Seldom or Frequently – How Often Should You Wash Your Hair?

How Often Should You Wash Your Hair?

For the past few years, beauty experts and hair stylists have warned women to not wash their hair every day. But how often should you wash your hair?

Shampooing Too Often

It used to be said that shampooing too often would dry out your scalp and strands, making the hair brittle. This is because your hair produces natural oil, called sebum, which is what keeps your hair shiny. But shampoo traps the sebum, along with any dirt and residue from hair products. When we rinse it all out the hair is stripped of any oils.

It makes sense that doing this too often would dry the hair out, which is why many women have a routine to go to the salon, have a wash and a blowout, and then let the hair rest for about a week. Some dirt is okay and even good for the hair, as it provides moisture and a protective barrier for your scalp.

Shampooing Too Little

However, according to many hair stylists, more and more people are exaggerating the habit of not washing too often. According to hair stylist Michael Angelo in Manhattan, many of his male clients even come in to ask him to tell their girlfriends and wives to wash their hair, because they smell so bad. He says many people have a blowout and then leave the hair alone for ten days, even if they work out and break a sweat.

Dry shampoo is often seen as a strategy to make this work, and Angelo is not opposed to that, but pointed out that it only buys you an extra day or two. The thing is that oil buildup together with product residue will layer itself on your scalp and could clog the hair follicles, leading to an oily, itchy and flaky scalp.

How Often Should You Wash Your Hair?
How much and what kind of hair products you use will have an impact on how often you need to wash your hair.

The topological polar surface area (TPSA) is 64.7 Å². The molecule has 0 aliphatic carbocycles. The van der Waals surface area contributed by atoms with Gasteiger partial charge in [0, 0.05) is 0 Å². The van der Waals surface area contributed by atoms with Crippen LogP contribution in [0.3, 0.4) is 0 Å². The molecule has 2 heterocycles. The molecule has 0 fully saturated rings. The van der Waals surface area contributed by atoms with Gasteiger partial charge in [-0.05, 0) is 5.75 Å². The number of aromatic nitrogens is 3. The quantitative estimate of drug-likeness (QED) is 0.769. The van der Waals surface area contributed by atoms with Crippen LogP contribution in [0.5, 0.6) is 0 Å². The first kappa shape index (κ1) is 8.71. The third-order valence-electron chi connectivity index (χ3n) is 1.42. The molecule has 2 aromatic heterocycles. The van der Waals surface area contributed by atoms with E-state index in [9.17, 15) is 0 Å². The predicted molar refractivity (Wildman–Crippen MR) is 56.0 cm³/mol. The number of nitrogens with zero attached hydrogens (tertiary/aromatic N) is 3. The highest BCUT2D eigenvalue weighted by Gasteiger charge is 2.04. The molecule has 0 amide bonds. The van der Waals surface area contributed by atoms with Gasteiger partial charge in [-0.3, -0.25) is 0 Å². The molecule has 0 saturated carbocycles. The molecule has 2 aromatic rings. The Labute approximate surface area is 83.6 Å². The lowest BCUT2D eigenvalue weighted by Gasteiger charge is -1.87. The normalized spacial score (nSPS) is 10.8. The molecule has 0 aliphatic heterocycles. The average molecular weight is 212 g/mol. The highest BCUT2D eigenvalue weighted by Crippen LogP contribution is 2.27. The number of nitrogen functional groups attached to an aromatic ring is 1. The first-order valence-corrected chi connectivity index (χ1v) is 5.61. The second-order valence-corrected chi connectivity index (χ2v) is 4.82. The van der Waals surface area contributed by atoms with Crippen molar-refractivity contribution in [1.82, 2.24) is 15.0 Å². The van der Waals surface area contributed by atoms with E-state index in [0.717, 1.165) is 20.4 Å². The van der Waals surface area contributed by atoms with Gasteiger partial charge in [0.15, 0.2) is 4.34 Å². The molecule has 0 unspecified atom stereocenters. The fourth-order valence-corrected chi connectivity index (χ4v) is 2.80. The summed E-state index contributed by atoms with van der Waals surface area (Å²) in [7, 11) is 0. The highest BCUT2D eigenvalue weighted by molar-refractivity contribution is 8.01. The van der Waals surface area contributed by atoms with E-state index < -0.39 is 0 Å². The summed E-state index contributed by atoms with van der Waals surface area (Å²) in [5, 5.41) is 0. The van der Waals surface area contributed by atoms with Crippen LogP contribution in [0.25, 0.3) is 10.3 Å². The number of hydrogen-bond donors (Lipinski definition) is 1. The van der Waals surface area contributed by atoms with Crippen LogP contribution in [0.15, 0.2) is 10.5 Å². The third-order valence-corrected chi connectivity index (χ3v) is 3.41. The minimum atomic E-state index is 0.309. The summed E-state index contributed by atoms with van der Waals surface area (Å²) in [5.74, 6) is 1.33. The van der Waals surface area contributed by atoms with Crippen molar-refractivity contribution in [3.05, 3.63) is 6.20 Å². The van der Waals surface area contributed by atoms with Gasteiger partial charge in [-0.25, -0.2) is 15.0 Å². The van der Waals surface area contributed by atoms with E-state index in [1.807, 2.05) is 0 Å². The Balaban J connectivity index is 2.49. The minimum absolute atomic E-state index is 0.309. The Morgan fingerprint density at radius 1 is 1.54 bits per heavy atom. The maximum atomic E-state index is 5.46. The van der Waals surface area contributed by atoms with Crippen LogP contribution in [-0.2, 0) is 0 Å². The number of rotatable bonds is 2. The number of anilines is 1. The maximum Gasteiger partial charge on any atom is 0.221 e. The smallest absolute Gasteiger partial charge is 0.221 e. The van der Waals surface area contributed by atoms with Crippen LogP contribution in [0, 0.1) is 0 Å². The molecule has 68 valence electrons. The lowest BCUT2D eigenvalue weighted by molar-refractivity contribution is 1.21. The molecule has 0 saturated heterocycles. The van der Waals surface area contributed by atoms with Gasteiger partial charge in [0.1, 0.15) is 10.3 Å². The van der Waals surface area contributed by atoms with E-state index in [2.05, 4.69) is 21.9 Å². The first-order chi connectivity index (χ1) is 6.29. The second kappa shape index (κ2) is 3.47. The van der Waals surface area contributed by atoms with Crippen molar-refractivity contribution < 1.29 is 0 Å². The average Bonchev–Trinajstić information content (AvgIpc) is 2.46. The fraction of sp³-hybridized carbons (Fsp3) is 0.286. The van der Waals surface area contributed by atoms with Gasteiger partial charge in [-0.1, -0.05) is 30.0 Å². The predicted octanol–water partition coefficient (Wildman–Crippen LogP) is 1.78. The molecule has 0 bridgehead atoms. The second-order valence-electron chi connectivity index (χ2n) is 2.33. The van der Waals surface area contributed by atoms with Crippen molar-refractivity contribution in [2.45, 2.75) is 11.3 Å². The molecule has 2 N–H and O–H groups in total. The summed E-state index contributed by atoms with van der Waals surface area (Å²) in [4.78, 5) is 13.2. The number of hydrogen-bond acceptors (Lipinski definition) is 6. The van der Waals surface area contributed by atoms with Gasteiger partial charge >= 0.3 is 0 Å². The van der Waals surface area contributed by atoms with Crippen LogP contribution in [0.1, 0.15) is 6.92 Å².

“Women have been badgered for washing their hair too often, but products are so much better than they were even five years ago,” said hair colorist Rita Hazan.
“But some of them are gentle enough to use daily.”

If you go a long time without washing and have flaky skin on the scalp, a good solution for this could be hair exfoliation. This can help give your hair a deep cleanse, increase blood circulation and make your hair products more effective, as the scalp is fresh and clean.

So, How Often Should You Wash Your Hair?

There is not one good solution that works for everyone, as everyone has different hair thickness, quality and amount of sebum. How often should you wash your hair? Carolyn Goh, is an assistant clinical professor of medicine at the UCLA. Goh said that only a small group of people need to wash their hair every day; people that work out or sweat a lot, or live in a very humid place. And if you have very oily hair, or dandruff, you’ll also need to wash more often. She recommends every two to three days, but it is all a matter of personal preference.

Photo credits:

Mainstream via Flickr